Bringing together Afghanistan’s wheat stakeholders, the second ARIA-CIMMYT wheat workshop was held during 01-03 September 2012 on the Ministry of Agriculture, Irrigation and Livestock (MAIL) campus. This year the workshop focused on strengthening agronomy and technology delivery. It was attended by a total of 50 participants from organizations including the Agricultural Research Institute of Afghanistan (ARIA); the MAIL Department of Extension and Agricultural Development; the MAIL Improving Agricultural Inputs Delivery System (IAIDS) project; the Japan International Cooperation Agency (JICA); the Food and Agriculture Organization of the United Nations (FAO); the United States Agency for International Development (USAID); and NGOs Joint Development Associates International (JDA), Solidarités International (SI), Norwegian Project Office/Rural Rehabilitation Association for Afghanistan (NPO/ RRAA), and the Afghan Women’s Resource Center (AWRC). R.P. Singh, former Principal Investigator in Agronomy with the Indian Council of Agricultural Research’s All India Coordinated Wheat Improvement Project, served as the resource person for the event.
The workshop was inaugurated by Noor Ahmad Popal, national wheat sector coordinator, on behalf of the director general of planning, MAIL. Popal stressed the need to give more emphasis to crop production management in general and to that of rainfed wheat in particular, suggesting that the country’s annual wheat needs would be around seven million tons by 2020. Rajiv Sharma, CIMMYT country liaison officer for Afghanistan, welcomed the participants and noted that this workshop would indeed look at crop production management more critically. He also emphasized the need for an efficient varietal release process, as new release proposals had been delayed in the recent past.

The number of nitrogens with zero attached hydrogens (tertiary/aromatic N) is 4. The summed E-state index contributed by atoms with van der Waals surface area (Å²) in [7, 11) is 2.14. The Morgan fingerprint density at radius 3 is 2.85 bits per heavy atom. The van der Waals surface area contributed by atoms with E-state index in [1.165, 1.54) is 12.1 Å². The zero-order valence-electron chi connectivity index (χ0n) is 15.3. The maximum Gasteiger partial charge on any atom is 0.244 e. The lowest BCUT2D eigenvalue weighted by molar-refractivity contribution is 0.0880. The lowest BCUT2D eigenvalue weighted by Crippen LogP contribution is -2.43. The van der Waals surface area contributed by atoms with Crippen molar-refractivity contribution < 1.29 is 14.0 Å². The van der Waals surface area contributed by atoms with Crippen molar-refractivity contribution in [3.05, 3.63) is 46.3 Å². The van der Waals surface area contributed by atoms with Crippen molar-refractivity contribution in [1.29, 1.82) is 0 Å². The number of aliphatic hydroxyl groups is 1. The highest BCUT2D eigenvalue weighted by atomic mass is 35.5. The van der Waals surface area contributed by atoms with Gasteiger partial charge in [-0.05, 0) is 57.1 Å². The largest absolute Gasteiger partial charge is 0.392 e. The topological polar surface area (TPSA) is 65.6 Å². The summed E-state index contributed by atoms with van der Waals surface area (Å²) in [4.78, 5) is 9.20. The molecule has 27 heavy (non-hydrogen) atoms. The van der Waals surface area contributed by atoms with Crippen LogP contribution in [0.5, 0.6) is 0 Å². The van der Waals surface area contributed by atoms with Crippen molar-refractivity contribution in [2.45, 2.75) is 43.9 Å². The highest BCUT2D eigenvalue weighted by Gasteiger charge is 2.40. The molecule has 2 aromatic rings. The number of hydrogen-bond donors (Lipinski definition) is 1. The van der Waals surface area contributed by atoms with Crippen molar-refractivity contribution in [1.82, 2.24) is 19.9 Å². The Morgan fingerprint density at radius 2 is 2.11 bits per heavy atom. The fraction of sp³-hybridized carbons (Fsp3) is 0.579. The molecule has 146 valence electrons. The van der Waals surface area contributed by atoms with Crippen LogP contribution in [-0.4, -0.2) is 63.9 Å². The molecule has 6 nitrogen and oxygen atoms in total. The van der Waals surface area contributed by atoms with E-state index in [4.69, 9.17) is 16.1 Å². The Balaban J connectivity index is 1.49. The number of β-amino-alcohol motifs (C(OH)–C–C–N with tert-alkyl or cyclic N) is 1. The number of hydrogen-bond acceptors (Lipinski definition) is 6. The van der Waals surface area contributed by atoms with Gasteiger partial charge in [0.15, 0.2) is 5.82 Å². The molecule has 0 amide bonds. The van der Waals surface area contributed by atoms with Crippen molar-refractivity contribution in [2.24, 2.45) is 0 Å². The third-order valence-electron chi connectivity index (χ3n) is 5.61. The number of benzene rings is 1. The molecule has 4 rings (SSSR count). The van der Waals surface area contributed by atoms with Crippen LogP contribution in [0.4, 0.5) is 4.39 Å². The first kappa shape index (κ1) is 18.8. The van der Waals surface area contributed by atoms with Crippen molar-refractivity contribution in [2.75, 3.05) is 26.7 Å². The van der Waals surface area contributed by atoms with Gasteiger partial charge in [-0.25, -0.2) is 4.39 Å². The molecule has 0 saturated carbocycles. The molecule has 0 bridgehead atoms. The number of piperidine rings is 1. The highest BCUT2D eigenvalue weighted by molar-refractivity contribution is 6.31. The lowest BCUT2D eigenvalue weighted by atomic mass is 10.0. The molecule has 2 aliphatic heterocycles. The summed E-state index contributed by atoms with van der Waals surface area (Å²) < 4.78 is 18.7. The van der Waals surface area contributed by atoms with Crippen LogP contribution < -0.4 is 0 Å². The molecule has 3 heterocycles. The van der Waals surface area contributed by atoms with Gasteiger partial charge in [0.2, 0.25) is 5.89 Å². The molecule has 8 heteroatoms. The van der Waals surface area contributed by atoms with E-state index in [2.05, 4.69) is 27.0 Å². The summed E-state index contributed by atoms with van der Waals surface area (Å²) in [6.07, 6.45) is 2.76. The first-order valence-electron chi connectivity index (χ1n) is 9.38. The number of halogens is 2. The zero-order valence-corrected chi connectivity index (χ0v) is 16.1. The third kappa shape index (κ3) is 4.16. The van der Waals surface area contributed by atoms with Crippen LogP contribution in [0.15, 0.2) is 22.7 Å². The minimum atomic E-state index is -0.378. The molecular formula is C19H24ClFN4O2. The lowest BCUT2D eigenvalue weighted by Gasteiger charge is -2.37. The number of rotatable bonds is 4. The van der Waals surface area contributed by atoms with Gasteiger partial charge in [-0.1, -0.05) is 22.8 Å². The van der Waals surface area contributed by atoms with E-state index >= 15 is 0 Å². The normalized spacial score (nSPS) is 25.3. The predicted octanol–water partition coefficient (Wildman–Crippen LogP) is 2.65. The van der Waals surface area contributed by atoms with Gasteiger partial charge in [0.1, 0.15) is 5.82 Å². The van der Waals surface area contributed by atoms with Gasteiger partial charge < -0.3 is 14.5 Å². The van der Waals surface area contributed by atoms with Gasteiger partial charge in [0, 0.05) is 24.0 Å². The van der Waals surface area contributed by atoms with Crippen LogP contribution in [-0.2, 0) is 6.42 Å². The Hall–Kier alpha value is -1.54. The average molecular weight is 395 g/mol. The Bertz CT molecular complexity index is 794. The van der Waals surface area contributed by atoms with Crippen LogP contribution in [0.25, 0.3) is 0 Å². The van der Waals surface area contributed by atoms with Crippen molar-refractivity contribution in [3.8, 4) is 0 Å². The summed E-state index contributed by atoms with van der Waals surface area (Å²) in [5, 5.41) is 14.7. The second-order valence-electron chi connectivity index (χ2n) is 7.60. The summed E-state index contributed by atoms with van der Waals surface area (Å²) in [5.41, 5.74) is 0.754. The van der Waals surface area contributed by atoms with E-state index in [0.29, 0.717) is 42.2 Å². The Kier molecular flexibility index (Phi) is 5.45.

Over the three days, the workshop included presentations of wheat research results by researchers from all of Afghanistan’s wheat research stations. Abdul Latif Rasekh (ARIA head of agronomy) presented the current status of understanding on wheat agronomy in Afghanistan, followed by a presentation from R.P. Singh on imperatives in wheat agronomic research. A joint presentation on demonstration of technologies in farmers’ fields was given by CIMMYT and the NGOs (JDA, SI, NPO/RRAA, and AWRC). On the third day, Singh gave a second talk on “Gains of Green Revolution: Problems and Opportunities”, which attracted a large audience. This final day also saw presentations on the technical program for the 2012- 13 season for the disciplines of crop improvement, agronomy, plant pathology, and technology demonstrations. Qudratulla Soofizada (technical change management specialist, ARIA, MAIL), who recently returned from participation in the 51st All India Wheat & Barley Research Workers’ Meeting proposed a model based on the Indian program that could be adopted in Afghanistan to coordinate wheat research. The workshop made several recommendations, such as initiating varietal evaluation trials by zone from the 2012-13 season onwards. Mohammad Qasem Obaidi, Director of ARIA, expressed great satisfaction on the outcomes of the workshop and hoped to initiate similar workshops for more crops.
Afghanistan’s wheat crop has shown recent signs of revival with a total harvest of slightly over five million tons in the 2011-12 season. Irrigated wheat productivity was comparable to the global average at around 3 tons per hectare, but the lower yield of rainfed wheat, 1.1 tons per hectare, brought the national average yield to around 1.9 tons per hectare. Afghanistan’s import needs are set to fall this year, to around half a million tons for the current marketing season. The country’s community of wheat researchers is now geared up to move further in enabling Afghanistan to harvest enough wheat to achieve selfsufficiency.